About 500 container vessels are currently stuck in congestion outside China’s ports as the “Zero-Covid” policy initiated by President Xi Jinping wreaks havoc on worldwide trade. Per reports from The Telegraph, UK, repeated stringent restrictions designed to stamp out the highly contagious omicron have resulted in shortages of staff. Unloading vessels in the port city and the absence of lorry drivers who may have helped transport goods from and to the ships have become a problem.
Chinese cities, including Shanghai, are following strict lockdowns to lower infection rates under control, while Hong Kong’s rising death rate has shown the risk the virus poses with low vaccination rates, especially among older people. Data from Bloomberg indicates that 477 ships are waiting off the coast, adding to the queues all over the world, which have also blighted the consumer goods supply, building materials, and factory supplies since the ongoing pandemic struck.
Johanna Chua, an economist associated with Citi, mentioned that there are risks of supply chain issues spreading across the country as well as internationally. This is because Shanghai is one of the major exporters of China’s electronics and vehicle exports, which is especially essential for manufacturers based in Taiwan, Vietnam, South Korea, and Japan.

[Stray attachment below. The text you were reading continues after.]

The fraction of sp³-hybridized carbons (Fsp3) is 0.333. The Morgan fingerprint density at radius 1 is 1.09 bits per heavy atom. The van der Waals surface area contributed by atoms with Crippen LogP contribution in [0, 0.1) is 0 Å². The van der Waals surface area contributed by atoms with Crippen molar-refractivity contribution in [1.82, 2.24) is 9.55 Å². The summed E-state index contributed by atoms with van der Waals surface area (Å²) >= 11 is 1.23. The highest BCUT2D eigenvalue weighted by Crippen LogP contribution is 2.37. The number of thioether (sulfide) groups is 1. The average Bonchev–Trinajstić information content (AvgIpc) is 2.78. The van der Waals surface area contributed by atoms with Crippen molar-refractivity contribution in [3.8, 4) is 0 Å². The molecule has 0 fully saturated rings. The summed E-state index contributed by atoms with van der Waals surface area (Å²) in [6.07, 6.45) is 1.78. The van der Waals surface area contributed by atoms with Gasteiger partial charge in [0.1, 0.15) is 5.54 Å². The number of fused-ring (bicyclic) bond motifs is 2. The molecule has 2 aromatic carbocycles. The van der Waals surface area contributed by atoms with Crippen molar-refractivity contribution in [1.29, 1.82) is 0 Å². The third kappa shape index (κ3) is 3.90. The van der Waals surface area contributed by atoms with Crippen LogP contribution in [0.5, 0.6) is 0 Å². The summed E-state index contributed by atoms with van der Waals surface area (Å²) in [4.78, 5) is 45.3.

She added that while the port of Shanghai has stayed operational 24 hours every day, inside a closed-loop bubble that needs employees to stay at the site, there are multiple reports of blocked land traffic, trucking difficulties, and even closures of warehouses resulting in logistic bottlenecks and increasing costs.
This is having a somewhat spillover impact on the logistics of provinces like Jiangsu and Zhejiang, big manufacturing centers, which account for 29pc of the total exports in China.
These are having impacts globally. Sanjay Raja, an economist associated with Deutsche Bank, says that inflation in the UK is likely to rise above 8pc in part due to major global supply issues.
We are witnessing a strong cocktail of inflationary pressures from April, as energy bills are on the rise, food pressures continue to rise and be elevated, and pressures from core goods continue to encounter supply chain challenges.
It comes after data shared by Ocean Network Express reflected about 10pc of container vessels worldwide remain stuck in congestion, resulting in more bottlenecks in global supply chains.
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